Change in temperament leads Riders to first victory

Bob DyceKeep it in perspective.

One win against the CFL’s weakest team does not transform the Saskatchewan Roughriders into Grey Cup contenders. Not this year, at least, because the Roughriders have only a mathematical chance of making the playoffs.

Realistically they have zero chance of qualifying for the postseason. A team that lost its first nine games can’t honestly be expected to win six, or seven, or eight of its last nine games to post a good enough record to secure a playoff berth.

Beating the Winnipeg Blue Bombers 37-19 on Sunday proved only one thing — that the Roughriders are not the CFL’s worst team.

Despite their 1-9 record and Winnipeg’s 3-7 mark, the Roughriders look better poised to march forward.

Last week’s firing of head coach Corey Chamblin, who led them to their 2013 Grey Cup victory and still had 2 1/2 years remaining on his contract, obviously changed the Roughriders’ temperament.

General manager Brendan Taman was also — more surprisingly — replaced by assistant GM Jeremy O’Day, who is now the “interim” GM. Because he was being groomed to become a CFL general manager, O’Day will get serious consideration for keeping the job if he can show an ability to manage the team’s salary cap and keep his head coach under control — two flaws Taman displayed, according to Riders president/CEO Craig Reynolds.

Interim head coach Bob Dyce made some minor changes to the roster. He re-inserted tailback Anthony Allen, gave rookie quarterback Brett Smith a vote of confidence (which extended from the head coach to O’Day and all the way to Reynolds), plus he installed Andre Monroe at defensive tackle, Matt Webster at safety and Jermarcus Hardrick at right tackle.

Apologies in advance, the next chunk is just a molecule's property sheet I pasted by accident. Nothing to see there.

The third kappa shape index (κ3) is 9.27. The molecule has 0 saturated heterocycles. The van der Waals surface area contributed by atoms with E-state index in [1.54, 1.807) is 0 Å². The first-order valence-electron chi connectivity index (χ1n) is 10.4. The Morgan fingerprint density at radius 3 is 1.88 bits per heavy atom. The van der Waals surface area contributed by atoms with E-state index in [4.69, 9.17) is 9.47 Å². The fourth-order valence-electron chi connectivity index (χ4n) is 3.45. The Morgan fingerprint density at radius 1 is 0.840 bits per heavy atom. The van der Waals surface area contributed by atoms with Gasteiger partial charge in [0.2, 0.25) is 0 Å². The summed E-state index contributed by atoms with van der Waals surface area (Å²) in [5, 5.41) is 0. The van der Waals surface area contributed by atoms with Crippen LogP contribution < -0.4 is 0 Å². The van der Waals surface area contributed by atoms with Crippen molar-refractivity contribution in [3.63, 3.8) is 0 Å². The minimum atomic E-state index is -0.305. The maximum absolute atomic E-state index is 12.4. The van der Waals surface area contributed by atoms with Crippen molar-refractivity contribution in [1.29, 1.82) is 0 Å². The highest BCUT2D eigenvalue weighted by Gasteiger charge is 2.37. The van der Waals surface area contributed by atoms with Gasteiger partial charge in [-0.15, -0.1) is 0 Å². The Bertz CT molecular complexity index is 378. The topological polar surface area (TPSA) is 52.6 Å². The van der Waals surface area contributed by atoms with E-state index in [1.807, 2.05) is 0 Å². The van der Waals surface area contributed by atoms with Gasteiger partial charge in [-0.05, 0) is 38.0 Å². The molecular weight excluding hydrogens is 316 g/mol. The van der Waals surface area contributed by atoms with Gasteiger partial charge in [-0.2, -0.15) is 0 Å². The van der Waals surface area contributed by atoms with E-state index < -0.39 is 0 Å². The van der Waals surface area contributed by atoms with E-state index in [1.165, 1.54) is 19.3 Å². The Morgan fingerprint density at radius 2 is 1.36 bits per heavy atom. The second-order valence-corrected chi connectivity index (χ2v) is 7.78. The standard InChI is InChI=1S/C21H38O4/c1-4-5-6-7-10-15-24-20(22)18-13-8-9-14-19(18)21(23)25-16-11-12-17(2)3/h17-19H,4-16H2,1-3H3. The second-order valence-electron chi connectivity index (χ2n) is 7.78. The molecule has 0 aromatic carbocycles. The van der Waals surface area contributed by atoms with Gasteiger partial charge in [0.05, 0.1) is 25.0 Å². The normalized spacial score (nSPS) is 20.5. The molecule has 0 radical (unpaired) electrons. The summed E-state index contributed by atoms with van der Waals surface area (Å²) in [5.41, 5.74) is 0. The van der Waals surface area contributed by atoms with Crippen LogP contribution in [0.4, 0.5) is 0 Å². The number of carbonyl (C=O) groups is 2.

Dyce had been the longest-serving assistant on Chamblin’s staff. It wasn’t a staff populated with future head coaches, so Dyce was basically a default choice to step into the breech. Dyce, a friendly soul who seems very popular with the players, displayed a calmness that might help him retain the job. Although he had few tough decisions to make, Dyce showed poise on the sideline as he pondered his team’s options and ultimately made sound strategic choices.

Dyce’s players shared his demeanour. They were relaxed. Their former coach had made them nervous, knowing that mistakes or that challenging his authority would carry consequences.

Smith played with confidence. The offence was productive and well-balanced.

The defence was no longer being exploited up the middle, nor did it stand around and watch Winnipeg’s receivers catch the football. They attacked on defence, then celebrated with defensive co-ordinator Greg Quick, who now controls the defence after Chamblin’s fingers were pried away.

There was a joy in their performance, which blossomed full-bloom during the post-game hugs. This appeared to be more than a team simply snapping a nine-game losing streak. It looked like a team becoming a team.

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